The format used to document experiments is largely a subjective preference. However, Manuel says that “there are two ways that companies go about documenting experiments. The first one is firing up a spreadsheet and then putting the information about that experiment. This process is fine, but it’s not useful in the long run.” He also goes on to say: 

    Good documentation of experiments organic and it’s not a once-off event. It’s something you should also include the input of designers, developers, and everyone else involved in the experiment.” 

    Each experimentation document should have the following sections: 

    • Introduction or Background
    • Problem 
    • Hypothesis
    • Experimentation Design 
    • Results and Observations 
    • Conclusion

    Pro Tip: Write in 1st person active or 3rd person passive. Results are written in the past tense.

    With that said, now let’s take a look at what each section includes: 

    Introduction or Background 

    This is the section where you explain the experiment’s premise so that whoever goes through the document doesn’t feel disoriented or confused. 

    However, as you inform the reader what the experiment is about, don’t bury the reader in too much detail – just prove that you clearly understood why the test was done. 

    You don’t have to wait for the experiment to conclude before preparing this section. In fact, this section can be drafted in advance of even executing the test. 


    Although you might have touched on this in the introduction, the purpose of this section is to put the problem you intend to solve in context. A concise and concrete problem section should: 

    • Put the problem you intend to solve in context.
    • Describe the exact problem that the experiment plans to solve.
    • Indicate the relevance of the issue you intend to address.
    • Set the objectives of the experiment.

    Here’s an example of a problem section:

    Based on the analytics analysis, (X%) of the visitors who reach cart page XYZ have been exiting the page without completing the checkout process. We will examine the presentation of the trust elements within that cart page to determine whether [Element X] is prominent enough to alleviate visitor FUDs (Fears, Uncertainties, Doubts), and if not, which other trust elements we can use to reduce FUDs.” 

    Of course, your problem section doesn’t have to be lengthy as the one above. What’s important is to answer the following questions: 

    • What is the audience for this test? 
    • What elements/pages do you need to optimize? 
    • What is the supporting data for your assumption? 
    • What is the data source? 
    • In which aspects do the experiment aims to provide insight? 

    Like the first section, this portion can also be documented before you even execute the experiment. 

    Experimentation Hypothesis

    An experimentation hypothesis is a research-backed statement that explains an observed trend and justifies the solution used in the experiment.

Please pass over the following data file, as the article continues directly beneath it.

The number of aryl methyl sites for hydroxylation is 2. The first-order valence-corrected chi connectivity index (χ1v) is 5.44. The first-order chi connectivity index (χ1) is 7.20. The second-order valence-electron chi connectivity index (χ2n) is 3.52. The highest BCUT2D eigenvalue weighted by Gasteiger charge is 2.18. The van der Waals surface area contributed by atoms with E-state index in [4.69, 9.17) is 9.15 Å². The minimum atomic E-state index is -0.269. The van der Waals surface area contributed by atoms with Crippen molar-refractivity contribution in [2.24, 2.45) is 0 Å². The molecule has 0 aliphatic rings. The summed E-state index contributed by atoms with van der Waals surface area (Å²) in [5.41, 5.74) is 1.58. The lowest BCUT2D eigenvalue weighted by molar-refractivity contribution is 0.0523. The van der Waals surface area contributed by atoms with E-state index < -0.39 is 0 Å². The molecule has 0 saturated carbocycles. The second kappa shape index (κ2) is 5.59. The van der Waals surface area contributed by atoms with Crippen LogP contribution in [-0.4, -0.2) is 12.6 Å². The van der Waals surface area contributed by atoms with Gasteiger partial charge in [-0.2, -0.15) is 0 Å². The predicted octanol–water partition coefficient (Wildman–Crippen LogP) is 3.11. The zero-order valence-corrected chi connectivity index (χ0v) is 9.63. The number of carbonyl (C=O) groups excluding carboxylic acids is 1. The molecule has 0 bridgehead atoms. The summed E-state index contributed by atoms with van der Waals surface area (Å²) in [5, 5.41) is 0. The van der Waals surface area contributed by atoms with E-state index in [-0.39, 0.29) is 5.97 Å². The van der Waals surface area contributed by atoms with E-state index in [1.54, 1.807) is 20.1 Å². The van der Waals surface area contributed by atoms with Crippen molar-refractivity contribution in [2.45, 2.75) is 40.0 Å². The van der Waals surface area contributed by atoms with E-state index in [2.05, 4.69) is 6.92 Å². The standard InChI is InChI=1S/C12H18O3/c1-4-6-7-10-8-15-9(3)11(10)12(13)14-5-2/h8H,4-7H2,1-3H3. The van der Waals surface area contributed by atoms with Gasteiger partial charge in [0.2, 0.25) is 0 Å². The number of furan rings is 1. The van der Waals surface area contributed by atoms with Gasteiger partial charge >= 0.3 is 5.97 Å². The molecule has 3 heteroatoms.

ALSO READ: Expert Advice on Developing a Hypothesis for Marketing Experimentation

    The hypothesis section makes an educated prediction of what will happen in the experiment in terms of the outcome. 

    It should also indicate why experimenters think the changes in the variation will breed better results than the control. That is important as it will make it easy for others to understand the big picture and see why specific changes were made. 

    Experiment Design  

    This section about the experiment structure should discuss how the whole test was designed down to the last detail. The idea here is to have enough information that someone can use to replicate the exact experiment. 

    So, this means displaying the correct data set, audience segments involved in the experiment, the sample size used, test duration, when the test was launched (date and time), statistical significance, the number of variations involved in the experiment should be called out.

    ALSO READ: How to calculate A/B testing sample size

    If possible, the screenshots of the variations should also be displayed to highlight how they are different from the original. 

    Everything that happened during the tests should be mentioned in this section. Were there any changes – unforeseen changes in traffic volume from a given traffic source – that you may have noticed while the test was running? Were there any false positives recorded while the experiment was running? Were there any signs of validity threats seen during the experiment? 

    Results and Observations

    An excellent place to start for this section is to restate the experiment’s aim and objective and prove that the test was carried out with no validity threats

    ALSO READ: Validity threats to your A/B test and how to minimize them

    In case there were validity threats noticed during the experiment, they should be mentioned at the beginning of this section, along with how they were fixed in a way that doesn’t pollute the test outcome. 

    FigPii Heatmaps

    Having done that, you will then go ahead and explain the data you gathered and the observations made. 

    The results segment gives you the opportunity to: 

    1. Display the raw, unprocessed data as it is and,
    2. Report on the observations from a relevant, unbiased, and appropriate interpretation. 

    So as you display your findings, feel free to inject screenshots and reports from the testing tool used to conduct the experiment. As you present the results, you can compare and state your observations. 

    Conclusion Section

    Having zoomed in on the problem, you now have to summarize your overall observations and exciting takeaways from the experiment. It is in this section that you make it clear whether or not the problem you were seeking to address through your experimentation was solved or not. 

    Parting words…

    For conversion optimizers, reliable documentation is always a must. You don’t have to use fancy tools to document your experiment. Don’t let perfection be the enemy of progress. 

    What’s important is to make sure that your team is well trained to keep track of the documentation appropriately and understand the importance of doing so. 

    Let me sum up by using this quote by Manuel:

    Documentation must be a priority that a Chief Marketing Officer must enforce on practitioners if they want to run a meaningful focussed experimentation program. The second priority is how to ensure that not only does everyone have access to it, but can utilize it (and that is also tracked)


    It’s company IP.

    Practitioners are given the mandate to run experiments but really the mandate must be about providing insights that create business impact. And it all starts with governance around the data.

Simbar Dube

Simba Dube is the Growth Marketing Manager at Invesp. He is passionate about marketing strategy, digital marketing, content marketing, and customer experience optimization.

View All Posts By Simbar Dube